On page 49, the footnote says “In the desert Hashem made water flow from a rock so that the Jews would have something to drink and not be thirsty.” This is a reference to the water source commonly known as “Miriam’s well” (Taanit 9a), and yet neither her name nor her personality are associated with it in the Children’s Haggadah. The story of a righteous person whose merit saved the Jewish people from thirst would certainly seem to fit with the other material included in the Children’s Haggadah footnotes. In light of my other evidence, it is difficult to escape the conclusion that it is Miriam’s gender that prevents her story from being told and her name from being mentioned. Again, it seems that this haggadah is more concerned with not naming women than with accurately conveying the Jewish tradition.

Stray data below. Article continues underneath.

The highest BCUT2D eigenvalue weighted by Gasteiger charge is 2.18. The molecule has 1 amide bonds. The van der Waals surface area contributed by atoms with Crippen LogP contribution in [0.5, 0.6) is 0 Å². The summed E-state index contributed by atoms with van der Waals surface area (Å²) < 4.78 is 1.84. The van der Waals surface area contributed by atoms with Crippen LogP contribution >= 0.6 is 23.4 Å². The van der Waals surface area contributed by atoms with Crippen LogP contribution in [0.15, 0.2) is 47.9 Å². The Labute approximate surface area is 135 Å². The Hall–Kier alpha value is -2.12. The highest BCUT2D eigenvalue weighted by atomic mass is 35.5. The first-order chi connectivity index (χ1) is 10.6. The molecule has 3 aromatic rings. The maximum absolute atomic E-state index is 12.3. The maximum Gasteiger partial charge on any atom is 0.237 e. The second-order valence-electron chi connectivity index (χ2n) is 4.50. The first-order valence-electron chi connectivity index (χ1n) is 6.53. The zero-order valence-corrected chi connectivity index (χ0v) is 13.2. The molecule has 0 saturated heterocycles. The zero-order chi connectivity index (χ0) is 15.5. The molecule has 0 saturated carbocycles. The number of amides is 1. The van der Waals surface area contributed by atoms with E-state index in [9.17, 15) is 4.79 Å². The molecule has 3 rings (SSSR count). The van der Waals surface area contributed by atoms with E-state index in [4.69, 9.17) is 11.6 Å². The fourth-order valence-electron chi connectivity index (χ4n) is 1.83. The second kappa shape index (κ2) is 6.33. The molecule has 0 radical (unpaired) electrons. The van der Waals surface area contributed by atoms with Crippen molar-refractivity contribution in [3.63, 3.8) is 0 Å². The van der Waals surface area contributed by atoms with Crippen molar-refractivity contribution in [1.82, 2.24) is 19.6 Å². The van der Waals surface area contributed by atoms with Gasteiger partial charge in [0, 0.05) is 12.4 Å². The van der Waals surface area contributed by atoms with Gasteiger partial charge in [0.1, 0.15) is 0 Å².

Footnotes in the Children’s Haggadah mention many men in Jewish history, including Adam, Avraham (mentioned 5 times), Yitzchak (3 times), Yaakov (7 times), Yosef (7 times), Moshe (9 times), Aharon, Yehoshua, David (4 times), Shlomo, Mashiach, Hillel, Rabban Gamliel, Rabbi Yehuda, Rabbi Akiva (3 times), and Rabbi Elazar ben Azaryah. There are a couple of references to “Jewish women”, but not a single mention of any individual girl or woman.